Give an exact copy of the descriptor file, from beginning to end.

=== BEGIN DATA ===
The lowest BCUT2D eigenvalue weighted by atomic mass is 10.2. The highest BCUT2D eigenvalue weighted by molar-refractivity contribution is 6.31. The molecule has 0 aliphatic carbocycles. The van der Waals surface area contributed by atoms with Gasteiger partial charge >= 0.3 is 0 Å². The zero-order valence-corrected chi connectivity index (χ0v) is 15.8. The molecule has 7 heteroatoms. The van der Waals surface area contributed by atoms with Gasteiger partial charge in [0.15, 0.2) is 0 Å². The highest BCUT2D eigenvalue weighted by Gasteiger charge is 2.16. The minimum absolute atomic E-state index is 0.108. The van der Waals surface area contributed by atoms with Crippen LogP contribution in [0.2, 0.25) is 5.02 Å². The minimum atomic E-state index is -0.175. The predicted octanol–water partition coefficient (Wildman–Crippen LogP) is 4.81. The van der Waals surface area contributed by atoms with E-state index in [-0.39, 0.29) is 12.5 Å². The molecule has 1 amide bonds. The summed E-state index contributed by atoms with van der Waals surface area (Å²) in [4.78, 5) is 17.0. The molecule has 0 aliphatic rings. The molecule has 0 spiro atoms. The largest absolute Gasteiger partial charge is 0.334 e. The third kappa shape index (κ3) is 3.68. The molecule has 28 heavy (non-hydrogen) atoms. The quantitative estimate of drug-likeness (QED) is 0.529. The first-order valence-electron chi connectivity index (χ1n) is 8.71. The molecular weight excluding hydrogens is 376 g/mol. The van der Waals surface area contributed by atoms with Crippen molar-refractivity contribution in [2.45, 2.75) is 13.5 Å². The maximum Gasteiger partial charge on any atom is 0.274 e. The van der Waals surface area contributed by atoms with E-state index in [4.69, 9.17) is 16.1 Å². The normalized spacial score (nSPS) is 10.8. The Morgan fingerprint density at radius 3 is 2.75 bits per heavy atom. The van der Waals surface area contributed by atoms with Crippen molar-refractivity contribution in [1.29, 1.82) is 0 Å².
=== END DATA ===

The lowest BCUT2D eigenvalue weighted by atomic mass is 10.2. The highest BCUT2D eigenvalue weighted by molar-refractivity contribution is 6.31. The molecule has 0 aliphatic carbocycles. The van der Waals surface area contributed by atoms with Gasteiger partial charge >= 0.3 is 0 Å². The zero-order valence-corrected chi connectivity index (χ0v) is 15.8. The molecule has 7 heteroatoms. The van der Waals surface area contributed by atoms with Gasteiger partial charge in [0.15, 0.2) is 0 Å². The highest BCUT2D eigenvalue weighted by Gasteiger charge is 2.16. The minimum absolute atomic E-state index is 0.108. The van der Waals surface area contributed by atoms with Crippen LogP contribution in [0.2, 0.25) is 5.02 Å². The minimum atomic E-state index is -0.175. The predicted octanol–water partition coefficient (Wildman–Crippen LogP) is 4.81. The van der Waals surface area contributed by atoms with E-state index in [-0.39, 0.29) is 12.5 Å². The molecule has 1 amide bonds. The summed E-state index contributed by atoms with van der Waals surface area (Å²) in [4.78, 5) is 17.0. The molecule has 0 aliphatic rings. The molecule has 0 spiro atoms. The largest absolute Gasteiger partial charge is 0.334 e. The third kappa shape index (κ3) is 3.68. The molecule has 28 heavy (non-hydrogen) atoms. The quantitative estimate of drug-likeness (QED) is 0.529. The first-order valence-electron chi connectivity index (χ1n) is 8.71. The molecular weight excluding hydrogens is 376 g/mol. The van der Waals surface area contributed by atoms with Crippen molar-refractivity contribution in [2.45, 2.75) is 13.5 Å². The maximum Gasteiger partial charge on any atom is 0.274 e. The van der Waals surface area contributed by atoms with E-state index in [4.69, 9.17) is 16.1 Å². The normalized spacial score (nSPS) is 10.8. The Morgan fingerprint density at radius 3 is 2.75 bits per heavy atom. The van der Waals surface area contributed by atoms with Crippen molar-refractivity contribution in [1.29, 1.82) is 0 Å².